Plan to transport prisoners using NOPD officers stirs controvers - FOX 8 WVUE New Orleans News, Weather, Sports, Social

Plan to transport prisoners using NOPD officers stirs controversy

"You are going to be paying police officers time and a half or taking them off the streets and regular duty to staff the docks." "You are going to be paying police officers time and a half or taking them off the streets and regular duty to staff the docks."
NEW ORLEANS, LA (WVUE) -

A plan to transport inmates to court is causing a lot of controversy. One crime watchdog says it will not only cost too much money, it would also cause even more manpower problems for the New Orleans Police Department.

For decades, inmates would be moved from the old Orleans Parish Prison to court through a secure area called the docks. But now that Parish Prison has been closed down, there have been security concerns about how those prisoners should be transferred from the new jail to their court appearances.

According to Orleans Parish sheriff's attorney James Williams, the city has offered a temporary plan until a permanent passageway can be built.

"While we wait for the city to move forward with approving and constructing a new docks facility, the city has offered to give, allow, New Orleans police officers to help secure the docks," Williams said. "Our staffing plan calls for that to be 16 in number. It's unclear how many of those officers will actually be used, but that is the plan right now that the mayor has offered to lend those officers to do that work in securing the docks."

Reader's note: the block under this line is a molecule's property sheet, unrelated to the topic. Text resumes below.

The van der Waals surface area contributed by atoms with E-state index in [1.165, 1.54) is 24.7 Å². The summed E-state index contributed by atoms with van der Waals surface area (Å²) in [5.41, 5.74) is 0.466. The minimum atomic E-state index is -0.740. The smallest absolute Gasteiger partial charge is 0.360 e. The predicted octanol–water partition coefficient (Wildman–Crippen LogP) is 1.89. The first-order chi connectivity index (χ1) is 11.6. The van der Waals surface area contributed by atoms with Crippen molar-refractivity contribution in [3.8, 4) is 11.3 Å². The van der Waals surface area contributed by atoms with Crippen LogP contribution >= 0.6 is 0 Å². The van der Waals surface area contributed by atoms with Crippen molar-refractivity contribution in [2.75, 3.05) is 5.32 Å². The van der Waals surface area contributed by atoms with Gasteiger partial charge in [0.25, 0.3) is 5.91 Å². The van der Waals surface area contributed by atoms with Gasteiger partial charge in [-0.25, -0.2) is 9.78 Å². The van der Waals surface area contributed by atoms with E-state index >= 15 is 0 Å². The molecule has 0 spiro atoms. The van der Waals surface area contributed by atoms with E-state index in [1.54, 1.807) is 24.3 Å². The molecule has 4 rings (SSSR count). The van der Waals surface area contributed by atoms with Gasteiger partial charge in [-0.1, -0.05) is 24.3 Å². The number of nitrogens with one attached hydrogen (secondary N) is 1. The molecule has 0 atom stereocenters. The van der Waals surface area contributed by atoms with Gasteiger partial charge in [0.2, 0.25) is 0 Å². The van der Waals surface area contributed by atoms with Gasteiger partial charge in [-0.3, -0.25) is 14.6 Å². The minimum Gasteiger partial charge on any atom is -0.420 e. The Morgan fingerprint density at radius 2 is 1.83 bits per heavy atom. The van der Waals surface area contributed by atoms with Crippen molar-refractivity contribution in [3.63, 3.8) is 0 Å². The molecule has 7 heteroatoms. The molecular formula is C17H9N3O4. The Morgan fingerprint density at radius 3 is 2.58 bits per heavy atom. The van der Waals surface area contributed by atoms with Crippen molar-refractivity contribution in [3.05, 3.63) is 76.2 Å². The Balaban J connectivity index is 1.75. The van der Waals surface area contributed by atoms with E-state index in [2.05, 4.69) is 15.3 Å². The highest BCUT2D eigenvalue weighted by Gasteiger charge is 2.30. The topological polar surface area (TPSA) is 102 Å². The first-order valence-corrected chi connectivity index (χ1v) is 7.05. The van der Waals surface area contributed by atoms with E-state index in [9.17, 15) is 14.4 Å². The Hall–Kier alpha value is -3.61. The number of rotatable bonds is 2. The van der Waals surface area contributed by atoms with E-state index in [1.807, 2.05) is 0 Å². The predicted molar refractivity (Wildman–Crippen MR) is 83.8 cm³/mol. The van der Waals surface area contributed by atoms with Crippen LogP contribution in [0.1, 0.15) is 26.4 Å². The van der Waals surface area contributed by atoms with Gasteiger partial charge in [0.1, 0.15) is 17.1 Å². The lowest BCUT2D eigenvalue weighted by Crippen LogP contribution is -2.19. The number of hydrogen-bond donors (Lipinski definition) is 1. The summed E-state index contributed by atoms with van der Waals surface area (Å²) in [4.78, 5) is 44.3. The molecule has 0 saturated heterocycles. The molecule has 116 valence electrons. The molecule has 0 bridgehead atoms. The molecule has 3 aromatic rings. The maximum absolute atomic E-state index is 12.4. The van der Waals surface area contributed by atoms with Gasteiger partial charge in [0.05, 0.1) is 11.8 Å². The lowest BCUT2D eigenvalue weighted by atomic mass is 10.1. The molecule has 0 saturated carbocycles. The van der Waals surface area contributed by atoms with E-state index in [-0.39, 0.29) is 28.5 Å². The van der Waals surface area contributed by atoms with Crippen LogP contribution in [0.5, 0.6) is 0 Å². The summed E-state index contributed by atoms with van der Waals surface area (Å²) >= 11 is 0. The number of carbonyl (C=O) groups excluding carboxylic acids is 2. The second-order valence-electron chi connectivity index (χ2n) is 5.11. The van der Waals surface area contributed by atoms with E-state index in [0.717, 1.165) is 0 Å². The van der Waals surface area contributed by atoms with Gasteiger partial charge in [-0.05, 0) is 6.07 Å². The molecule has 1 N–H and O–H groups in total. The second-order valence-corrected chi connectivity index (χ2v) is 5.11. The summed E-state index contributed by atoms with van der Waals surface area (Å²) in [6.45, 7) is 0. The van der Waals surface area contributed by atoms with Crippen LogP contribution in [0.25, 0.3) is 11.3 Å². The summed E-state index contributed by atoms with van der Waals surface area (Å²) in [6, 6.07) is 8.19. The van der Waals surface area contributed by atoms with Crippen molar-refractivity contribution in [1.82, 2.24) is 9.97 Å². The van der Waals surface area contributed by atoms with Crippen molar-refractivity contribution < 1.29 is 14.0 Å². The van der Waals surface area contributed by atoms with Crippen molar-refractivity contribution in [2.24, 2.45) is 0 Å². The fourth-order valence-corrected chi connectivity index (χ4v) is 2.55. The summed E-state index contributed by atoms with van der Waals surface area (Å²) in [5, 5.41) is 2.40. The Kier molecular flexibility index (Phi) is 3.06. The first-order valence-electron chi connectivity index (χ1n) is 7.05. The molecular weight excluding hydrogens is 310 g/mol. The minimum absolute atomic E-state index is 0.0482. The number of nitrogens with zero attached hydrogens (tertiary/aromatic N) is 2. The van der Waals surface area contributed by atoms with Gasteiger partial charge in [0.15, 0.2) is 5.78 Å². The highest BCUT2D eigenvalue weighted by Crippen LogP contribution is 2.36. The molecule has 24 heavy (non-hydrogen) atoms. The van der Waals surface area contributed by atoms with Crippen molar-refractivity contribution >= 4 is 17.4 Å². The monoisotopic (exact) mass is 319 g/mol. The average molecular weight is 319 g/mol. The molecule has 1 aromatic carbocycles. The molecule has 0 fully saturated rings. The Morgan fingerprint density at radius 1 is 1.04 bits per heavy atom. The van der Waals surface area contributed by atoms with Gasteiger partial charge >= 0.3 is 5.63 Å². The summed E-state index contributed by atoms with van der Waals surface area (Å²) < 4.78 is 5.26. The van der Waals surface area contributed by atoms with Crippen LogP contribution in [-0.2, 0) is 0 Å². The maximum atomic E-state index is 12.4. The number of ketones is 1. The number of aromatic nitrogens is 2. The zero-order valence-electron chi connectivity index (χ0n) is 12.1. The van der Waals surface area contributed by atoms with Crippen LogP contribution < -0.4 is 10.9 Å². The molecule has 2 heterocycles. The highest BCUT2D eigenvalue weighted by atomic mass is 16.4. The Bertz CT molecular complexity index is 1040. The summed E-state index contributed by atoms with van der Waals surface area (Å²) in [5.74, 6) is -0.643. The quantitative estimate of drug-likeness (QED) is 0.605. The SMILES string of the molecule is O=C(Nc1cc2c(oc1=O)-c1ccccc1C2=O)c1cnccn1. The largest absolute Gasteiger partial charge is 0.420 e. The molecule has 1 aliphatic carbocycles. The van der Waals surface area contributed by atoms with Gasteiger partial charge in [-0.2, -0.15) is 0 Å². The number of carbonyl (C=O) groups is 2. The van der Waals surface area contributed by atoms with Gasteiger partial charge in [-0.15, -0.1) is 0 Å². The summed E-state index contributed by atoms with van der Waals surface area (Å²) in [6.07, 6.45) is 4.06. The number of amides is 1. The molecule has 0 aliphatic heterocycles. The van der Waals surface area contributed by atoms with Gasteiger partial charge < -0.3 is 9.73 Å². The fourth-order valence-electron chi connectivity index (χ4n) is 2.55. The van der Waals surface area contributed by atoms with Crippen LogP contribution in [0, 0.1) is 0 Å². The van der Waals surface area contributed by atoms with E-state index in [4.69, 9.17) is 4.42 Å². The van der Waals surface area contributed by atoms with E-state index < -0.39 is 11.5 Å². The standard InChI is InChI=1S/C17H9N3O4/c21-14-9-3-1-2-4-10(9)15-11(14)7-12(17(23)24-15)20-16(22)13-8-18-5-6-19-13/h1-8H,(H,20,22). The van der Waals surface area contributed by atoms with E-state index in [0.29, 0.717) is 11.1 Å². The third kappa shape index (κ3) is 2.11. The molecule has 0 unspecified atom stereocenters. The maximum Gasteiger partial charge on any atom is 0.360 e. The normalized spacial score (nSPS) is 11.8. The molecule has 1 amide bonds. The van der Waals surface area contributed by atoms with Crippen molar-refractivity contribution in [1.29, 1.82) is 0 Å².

But Rafael Goyeneche with the Metropolitan Crime Commission has serious concerns about that plan and what it would mean for the city's budget and public safety.

"You are going to be paying police officers time and a half or taking them off the streets and regular duty to staff the docks," he said. "The sheriff is the jailer. He was elected by the public to take care of and keep the inmates, and part of his responsibilities is moving the jailed inmates from his jail into the courthouse." 

We reached out to the mayor's office about this story, and they sent the following statement:

"We are eager to reach a master settlement with the Sheriff, similar to what was accomplished with the firefighters, so that we can resolve all of these issues related to the jail once and for all.  The goal is have a right-sized, constitutional jail that makes our city safer without decimating city service. As part of our jail plan, the City previously proposed $3.7 million in FEMA money to renovate the docks, and the offer still stands. We are hopeful that the Sheriff's Office will work with us to find a long-term solution."

They did not however answer our questions about any potential plans to use NOPD officers to help transport inmates to court.

"A permanent, secure docks facility needs to be built yesterday on this thing, so now you're seeing the city proposing staffing it with police officers," Goyeneche said. "There's not enough police officers to police the city of New Orleans. That's the sheriff's responsibility, he's prepared to do it, he's devised a method and manner that he believes is in the public's best interest."

"The permanent solution is to build another docks facility and we are waiting on the city to do that. In the interim, if this is what they want to offer, we will take it, but it is not a long-term, viable solution for us by any means," Williams said.  

We also reached out to New Orleans police. They tell us no agreement is in place at this time. In a statement, Chief Michael Harrison said:

"Prisoner transportation is the sheriff's responsibility. My top priority is to put our officers on the street where we need them the most and that's what I will continue to do."

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